MILWAUKEE — The ball was there for the taking, but a pesky swarm of Suns kept denying Giannis Antetokounmpo what was rightfully his. First Devin Booker, then Mikal Bridges and finally Cam Johnson and Jae Crowder—an irritating, flailing web of arms and palms and fingers—until finally Giannis had had enough.
He ripped the ball from Johnson, sprung skyward and slammed it through the rim with malice, punctuating it all with a left fist pump and a snarl.
It was just one basket among 14 for Antetokounmpo on Sunday, one third-quarter sequence in a surge that fueled the Bucks’ 120–100 victory in Game 3 of the Finals. But also, it was everything. It was a burst of sheer determination, an outright refusal to surrender a single inch or a single possession—or the opportunity to make this Finals a real series.
For three straight days, the Bucks had to wallow in a 2–0 deficit, amid proclamations of the Suns’ superiority and renewed doubts about every Bucks frailty. A loss Sunday would have effectively ended the series, and hardened those doubts. About the supporting cast being too soft. About Antetokounmpo being more Robin than Batman (more Pippen than Jordan, etc., ad nauseum). About his two MVP awards being, well, suspect.
So he attacked and snarled and bullied and bulldozed until he had 41 points, 13 rebounds, six assists and raucous victory, the first Finals win of his young career. Suddenly, the comparisons involved a very different list of names.
The 103 points Antetokounmpo has scored in his first three Finals games? Only Rick Barry, Allen Iverson and Willis Reed scored more. The 40-plus points and 10-plus rebounds in consecutive Finals games? Shaquille O’Neal is the only other to have done it.
By the end of the evening, Antetokounmpo was batting away attempts to compare him to Michael Jordan, who put up 40-plus points in four straight games in the 1993 Finals (as it happens, against Phoenix).
“I’m not Michael Jordan,” he protested. “I’m not Michael Jordan,” he repeated twice more.
Nor is he Pippen—not that comparisons to a top 50 Hall of Famer should be viewed an insult. Nor is he Robin, who surely deserves more crime-fighting credit than he gets, too. And no, he’s not Michael, either. None of it applies, in part because it’s nonsensical to slap definitive labels on a superstar who’s just beginning to write his postseason legacy.
But the hot takes fly quickly in this 24/7 embrace-debate era, and there are only so many chances to seize and shape your own narrative. This is, after all, Antetokounmpo’s first Finals, and it’s been frankly dazzling so far.
Through three games, he’s averaging 34.3 points, 14 rebounds and a .625 field-goal percentage—and that’s despite modest production in Game 1, when he was still recovering from a hyperextended left knee. Remember, just a week ago there were doubts he’d play at all. Now he’s putting up averages that, if they hold, would place him alongside O’Neal and Elgin Baylor.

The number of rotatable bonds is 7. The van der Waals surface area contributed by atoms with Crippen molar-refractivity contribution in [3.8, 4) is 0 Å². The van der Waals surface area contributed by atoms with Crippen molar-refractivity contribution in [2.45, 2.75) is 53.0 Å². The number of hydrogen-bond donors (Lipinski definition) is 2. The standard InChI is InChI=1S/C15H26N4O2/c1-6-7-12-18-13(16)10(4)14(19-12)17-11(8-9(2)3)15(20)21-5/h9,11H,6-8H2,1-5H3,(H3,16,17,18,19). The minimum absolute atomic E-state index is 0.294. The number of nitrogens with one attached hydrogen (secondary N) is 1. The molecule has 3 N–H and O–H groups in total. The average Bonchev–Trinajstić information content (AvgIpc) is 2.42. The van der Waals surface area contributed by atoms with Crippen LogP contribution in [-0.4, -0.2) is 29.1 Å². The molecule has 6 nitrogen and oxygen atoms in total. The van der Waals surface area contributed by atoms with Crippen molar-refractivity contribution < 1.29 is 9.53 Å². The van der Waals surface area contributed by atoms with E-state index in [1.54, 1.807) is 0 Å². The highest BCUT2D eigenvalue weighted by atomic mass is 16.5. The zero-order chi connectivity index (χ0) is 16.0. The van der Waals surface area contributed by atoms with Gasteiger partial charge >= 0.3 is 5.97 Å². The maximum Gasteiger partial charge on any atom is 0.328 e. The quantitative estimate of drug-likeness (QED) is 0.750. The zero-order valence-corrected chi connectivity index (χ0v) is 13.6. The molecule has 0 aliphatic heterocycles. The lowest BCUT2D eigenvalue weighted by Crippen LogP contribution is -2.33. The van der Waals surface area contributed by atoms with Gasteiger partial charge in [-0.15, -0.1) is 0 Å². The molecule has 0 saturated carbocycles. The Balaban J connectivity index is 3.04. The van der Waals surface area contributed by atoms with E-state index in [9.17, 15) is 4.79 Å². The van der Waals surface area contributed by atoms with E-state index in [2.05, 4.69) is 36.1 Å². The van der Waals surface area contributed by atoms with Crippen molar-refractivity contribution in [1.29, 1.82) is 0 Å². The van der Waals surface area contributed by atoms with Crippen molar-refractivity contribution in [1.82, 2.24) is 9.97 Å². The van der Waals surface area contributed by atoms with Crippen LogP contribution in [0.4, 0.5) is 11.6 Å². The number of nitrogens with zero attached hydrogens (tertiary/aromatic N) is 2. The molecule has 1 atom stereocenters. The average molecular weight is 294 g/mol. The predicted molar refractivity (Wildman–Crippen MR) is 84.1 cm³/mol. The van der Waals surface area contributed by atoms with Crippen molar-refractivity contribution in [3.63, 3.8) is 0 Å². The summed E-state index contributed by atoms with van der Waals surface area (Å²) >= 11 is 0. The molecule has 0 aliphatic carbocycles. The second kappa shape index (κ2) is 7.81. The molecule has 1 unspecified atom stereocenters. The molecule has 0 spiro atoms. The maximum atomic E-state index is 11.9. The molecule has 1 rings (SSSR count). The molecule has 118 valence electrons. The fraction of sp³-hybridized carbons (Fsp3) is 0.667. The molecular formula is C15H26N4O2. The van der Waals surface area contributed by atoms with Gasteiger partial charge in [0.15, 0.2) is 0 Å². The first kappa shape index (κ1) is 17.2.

“I don't even know how he’s even doing it, man,” said teammate Bobby Portis. “Most of the time when guys do that, they come back and ease into it, or they come back and they're kind of timid and whatnot. He's still just going out there and playing the same way, like he never did that.”
Portis added, accurately: “I just think whoever gave him the nickname the Greek Freak did a great job of that, for real.”
On this night, Antetokounmpo even made his free throws, going 13-for-17 to a periodic serenade of “MVP” chants—a welcome change from the taunting counting (“one, two, three … 10, 11, 12”) by Suns fans, who mocked Antetokounmpo for his excessively long routine at the foul line. At times, the Bucks faithful hushed to allow their favorite artist to go to work, then exploded for each make.
The comforts of home did everyone some good. Khris Middleton and Jrue Holiday shot better (a combined 14 for 28), and Portis came through for 11 points off the bench. They collectively throttled Phoenix star Devin Booker (10 points, 3-for-14 from the field), kept Chris Paul in check (19 points) and put Deandre Ayton in foul trouble.
Giannis did the rest, bullying Bridges, driving through Ayton and flustering Crowder. He scrapped for every loose ball in the paint, pounced for every putback. He even dished out six assists, his most since Game 2 of the Eastern Conference finals. Late in the game, he seemed to be downright toying with the Suns, dancing with the ball along the perimeter, dishing off to Pat Connaughton, then slipping back door for another thunderous dunk and a 25-point lead. He left moments later to a standing ovation.
When it was time for his postgame interview, Antetokounmpo arrived with his toddler son in tow—another perk of being home again. While Daddy talked, his son played in the back of the room with a multicolored minibasketball, letting out the occasional gleeful squeal.
“I feel like I've come a long way,” Antetokounmpo said reflecting on the last few weeks, “just to be able to sit here, being interviewed by you guys, playing in this game, being with my teammates, thinking I'm going to be out for a year, coming back. It's been a long journey and I'm trying to enjoy every single moment of it.”
He added, with considerable earnestness: “I don’t worry about the outcome as much as I want to enjoy the game. I want my teammates to enjoy the game. And I know that by enjoying the game, I’m going to compete as hard as possible.”
Legacies are written over years, not weeks, and this one is still being reshaped, recast and reassessed with every game. We can’t know what the final version will be—just that every chapter is its own thrill. We should enjoy it as much as he does.
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